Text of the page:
On the surface of things, how a bubble bursts may seem to be a simple, unremarkable event. In the June 10th issue of Nature, engineers at Harvard report just the opposite, having uncovered the beautifully complex physics behind rupturing bubbles.
Instead of simply vanishing, a large bubble disperses into a ring of smaller bubbles. The finding could be appropriately called an advance in "pop" science.
Lead author James C. Bird, a graduate student at the Harvard School of Engineering and Applied Sciences (SEAS), and his colleagues believe they have stumbled upon a universal behavior in how bubbles pop that holds as true for suds in a sink as it does for foam in the ocean.
"In order to minimize surface area, a bubble will be nearly hemispherical when it is in contact with a solid or liquid interface," explains Bird. "We found that when these hemispherical bubbles pop, there is a two step process that can create a ring of smaller bubbles. While the resulting smaller bubbles have long been seen, until now the 'how' has never been reported in the literature."
The curved nature of the bubble plays a critical role, as the shape leads to higher pressure on the inside than on the outside of the bubble. Once the bubble opens up (i.e., bursts) it equilibrates, resulting in an inward net force due to the surface tension.
"In the first step, the forces acting on the bubble cause the film to fold in on itself as it retracts and therefore trap a pocket of air in the shape of a torus, or donut. In the second step, surface tension breaks this torus of air into a ring of smaller bubbles just like surface tension breaks a thin stream of water from a faucet into individual droplets," adds Bird.
The cascade effect is short lived, occurring no more than twice in experiments to date. "The smallest bubbles no longer form a spherical cap and reintegrate into the liquid; this is the end of the cascade."
Since the popping process happens too rapidly to be seen with the naked eye, the team used high-speed cameras to film the collapse. Based upon observing the video, they then constructed a numerical model to test and replicate their experimental assumptions.
Bird and one his co-authors, Laurent Courbin, a former SEAS research associate, were inspired to study how bubbles pop during a late night lab session. As they were investigating ways to spread bubbles on different surfaces, the pair noticed the resulting rings and decided to take a closer look.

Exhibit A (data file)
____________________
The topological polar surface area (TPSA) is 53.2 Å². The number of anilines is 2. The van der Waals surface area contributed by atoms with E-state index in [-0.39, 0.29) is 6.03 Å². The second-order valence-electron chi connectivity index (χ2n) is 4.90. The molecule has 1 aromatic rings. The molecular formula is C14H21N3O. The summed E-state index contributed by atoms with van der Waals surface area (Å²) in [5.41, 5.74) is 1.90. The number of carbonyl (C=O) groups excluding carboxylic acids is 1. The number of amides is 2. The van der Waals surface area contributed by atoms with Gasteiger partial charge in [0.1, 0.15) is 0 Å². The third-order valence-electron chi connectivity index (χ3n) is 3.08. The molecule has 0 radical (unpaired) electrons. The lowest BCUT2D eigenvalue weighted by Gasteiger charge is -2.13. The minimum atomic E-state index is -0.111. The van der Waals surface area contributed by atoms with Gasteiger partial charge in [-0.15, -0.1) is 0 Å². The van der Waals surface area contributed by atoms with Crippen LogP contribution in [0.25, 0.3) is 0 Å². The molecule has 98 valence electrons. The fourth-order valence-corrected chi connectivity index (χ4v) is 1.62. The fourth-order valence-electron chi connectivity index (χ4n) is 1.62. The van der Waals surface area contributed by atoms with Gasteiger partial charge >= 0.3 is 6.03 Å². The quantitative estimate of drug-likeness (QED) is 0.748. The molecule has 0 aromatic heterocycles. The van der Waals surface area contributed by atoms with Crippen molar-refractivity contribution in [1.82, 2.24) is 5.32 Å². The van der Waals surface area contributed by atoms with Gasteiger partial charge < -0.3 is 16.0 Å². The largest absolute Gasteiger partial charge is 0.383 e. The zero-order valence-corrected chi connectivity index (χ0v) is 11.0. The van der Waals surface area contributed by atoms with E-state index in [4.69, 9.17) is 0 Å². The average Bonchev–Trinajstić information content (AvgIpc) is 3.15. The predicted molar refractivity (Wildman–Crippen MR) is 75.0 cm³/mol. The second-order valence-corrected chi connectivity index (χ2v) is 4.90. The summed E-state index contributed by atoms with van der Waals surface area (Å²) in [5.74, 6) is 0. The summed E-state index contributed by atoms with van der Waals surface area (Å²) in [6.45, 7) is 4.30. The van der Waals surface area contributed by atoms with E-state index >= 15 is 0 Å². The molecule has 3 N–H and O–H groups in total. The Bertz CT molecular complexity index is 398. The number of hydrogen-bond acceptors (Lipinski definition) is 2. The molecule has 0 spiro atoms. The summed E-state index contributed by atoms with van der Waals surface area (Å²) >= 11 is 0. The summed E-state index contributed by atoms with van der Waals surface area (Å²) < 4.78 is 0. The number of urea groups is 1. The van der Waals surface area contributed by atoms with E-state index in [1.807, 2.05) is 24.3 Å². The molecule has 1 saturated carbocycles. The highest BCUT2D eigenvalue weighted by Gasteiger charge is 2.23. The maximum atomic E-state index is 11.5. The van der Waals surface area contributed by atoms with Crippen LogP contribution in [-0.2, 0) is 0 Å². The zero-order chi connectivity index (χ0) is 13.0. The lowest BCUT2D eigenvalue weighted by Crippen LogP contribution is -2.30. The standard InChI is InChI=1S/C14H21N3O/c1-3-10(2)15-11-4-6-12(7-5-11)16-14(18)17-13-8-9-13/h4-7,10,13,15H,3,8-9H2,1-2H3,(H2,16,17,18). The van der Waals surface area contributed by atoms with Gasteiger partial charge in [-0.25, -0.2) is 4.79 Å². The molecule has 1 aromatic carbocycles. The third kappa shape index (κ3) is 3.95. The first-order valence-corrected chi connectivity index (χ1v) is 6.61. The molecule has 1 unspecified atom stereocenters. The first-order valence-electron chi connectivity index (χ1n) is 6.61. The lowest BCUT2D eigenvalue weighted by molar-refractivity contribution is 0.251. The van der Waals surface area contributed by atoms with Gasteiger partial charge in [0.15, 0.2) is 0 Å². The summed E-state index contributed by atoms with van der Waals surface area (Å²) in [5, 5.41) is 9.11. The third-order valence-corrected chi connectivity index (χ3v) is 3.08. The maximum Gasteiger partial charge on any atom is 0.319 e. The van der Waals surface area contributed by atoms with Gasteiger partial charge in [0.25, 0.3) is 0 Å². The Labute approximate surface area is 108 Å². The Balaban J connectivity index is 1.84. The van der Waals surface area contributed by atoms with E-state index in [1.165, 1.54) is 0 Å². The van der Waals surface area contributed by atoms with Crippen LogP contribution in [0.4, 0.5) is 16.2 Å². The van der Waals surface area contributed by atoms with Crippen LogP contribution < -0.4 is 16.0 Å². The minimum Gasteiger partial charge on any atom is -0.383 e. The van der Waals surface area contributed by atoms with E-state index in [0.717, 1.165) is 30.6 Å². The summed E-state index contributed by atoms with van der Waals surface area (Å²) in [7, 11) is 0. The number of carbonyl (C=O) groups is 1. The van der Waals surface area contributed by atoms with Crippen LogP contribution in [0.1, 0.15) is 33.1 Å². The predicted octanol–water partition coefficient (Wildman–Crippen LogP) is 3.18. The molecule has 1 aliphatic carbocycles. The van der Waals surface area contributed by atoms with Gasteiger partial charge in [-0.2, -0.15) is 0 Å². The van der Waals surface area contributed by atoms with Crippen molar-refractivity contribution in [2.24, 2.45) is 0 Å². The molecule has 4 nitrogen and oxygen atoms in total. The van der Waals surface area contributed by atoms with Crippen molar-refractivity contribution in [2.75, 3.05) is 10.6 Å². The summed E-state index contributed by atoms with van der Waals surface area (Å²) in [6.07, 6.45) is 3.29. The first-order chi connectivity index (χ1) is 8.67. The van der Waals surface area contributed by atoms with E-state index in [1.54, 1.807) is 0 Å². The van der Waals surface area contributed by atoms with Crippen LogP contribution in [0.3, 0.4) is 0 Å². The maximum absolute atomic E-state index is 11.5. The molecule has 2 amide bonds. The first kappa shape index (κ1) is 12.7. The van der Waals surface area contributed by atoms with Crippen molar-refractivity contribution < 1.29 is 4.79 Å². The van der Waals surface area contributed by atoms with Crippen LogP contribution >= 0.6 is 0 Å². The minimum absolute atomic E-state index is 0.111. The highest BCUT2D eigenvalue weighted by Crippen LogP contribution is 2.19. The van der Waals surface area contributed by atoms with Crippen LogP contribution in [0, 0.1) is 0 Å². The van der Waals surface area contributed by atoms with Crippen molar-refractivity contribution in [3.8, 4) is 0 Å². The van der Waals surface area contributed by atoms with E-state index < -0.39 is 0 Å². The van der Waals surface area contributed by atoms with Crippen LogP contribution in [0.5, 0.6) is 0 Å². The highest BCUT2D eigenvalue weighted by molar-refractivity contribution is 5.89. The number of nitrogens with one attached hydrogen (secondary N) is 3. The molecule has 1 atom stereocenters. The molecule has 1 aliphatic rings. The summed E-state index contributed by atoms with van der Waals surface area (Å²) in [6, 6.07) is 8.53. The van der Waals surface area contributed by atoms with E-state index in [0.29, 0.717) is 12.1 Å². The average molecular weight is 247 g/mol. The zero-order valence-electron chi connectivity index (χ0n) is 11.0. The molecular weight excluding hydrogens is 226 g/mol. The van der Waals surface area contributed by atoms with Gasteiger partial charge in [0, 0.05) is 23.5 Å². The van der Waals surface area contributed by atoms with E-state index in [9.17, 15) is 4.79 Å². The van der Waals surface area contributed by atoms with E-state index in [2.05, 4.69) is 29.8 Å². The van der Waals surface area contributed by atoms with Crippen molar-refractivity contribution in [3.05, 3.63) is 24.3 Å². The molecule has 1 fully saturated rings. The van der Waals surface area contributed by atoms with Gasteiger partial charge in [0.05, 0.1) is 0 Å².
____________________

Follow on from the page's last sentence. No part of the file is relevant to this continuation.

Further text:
"After that point, any time I was just walking around during a rainy day I'd look at the bubbles popping on puddles," says Bird. "When I went swimming in the ocean I would watch the bubbles on the surface and just see if I could notice the same effect. And I soon realized it was everywhere."
The physics behind bursting appears to be independent of the material of the bubble. The investigators were surprised to find that the ring effect is still seen with fairly viscous liquids like oil and even in solutions up to 5,000 times as viscous as water. Bird is anxious to study similar popping effects in more exotic materials such as molten glass, lava, and mud.
While understanding how bubbles pop may not offer any near-term applications, the researchers expect that understanding how to create small bubbles from larger ones could one day help inform a variety of fields.
"We have provided a general explanation of why these rings of smaller bubbles can be observed," says co-author Howard A. Stone, Bird's adviser and now the Donald and Elizabeth Dixon Professor in Mechanical and Aerospace Engineering at Princeton. "We think this study highlights one role for larger bubbles in aerosol formation."
It is well known that when small bubbles pop on a liquid surface tiny droplets are ejected upwards. The effect can be readily seen and felt with carbonated sodas. Bubble-mediated aerosols are also relevant to applications in health and climate.
The shooting droplets have been shown to transfer any infectious material as well as dissolved gases and salt from large bodies of water, such as the ocean, into the air. Bubbles over a few millimeters in diameter have tended to be dismissed by researchers as not producing aerosols.
The team's findings, however, may modify this belief as they further uncover how larger bubbles can be a source for these smaller, droplet-creating bubbles.
"So much of cutting-edge research can only be seen with specialized equipment. What I love about this study is that the overall effect can be seen by anyone in their kitchen," concludes Bird. "It's a relatively simple effect and yet you end up with these beautiful patterns and something that is universal."
Experiment at Home!
It’s not often that cutting-edge science can be carried out by anyone in their kitchen. Yet the inspiration for an article appearing in the June 10th issue of Nature, can be recreated quickly with some soapy water, a glass, and a thin straw.
To try this experiment, dip one end of the straw in the water to get it soapy, then place that end onto the glass while blowing into the other end of the straw in order to create a small (approximately 1 inch) hemispherical bubble onto the glass.
Now, wait for the bubble to pop, or if you get impatient, pop the bubble with your finger.
Look closely around the rim of the bubble, and you might notice a ring of smaller bubbles.
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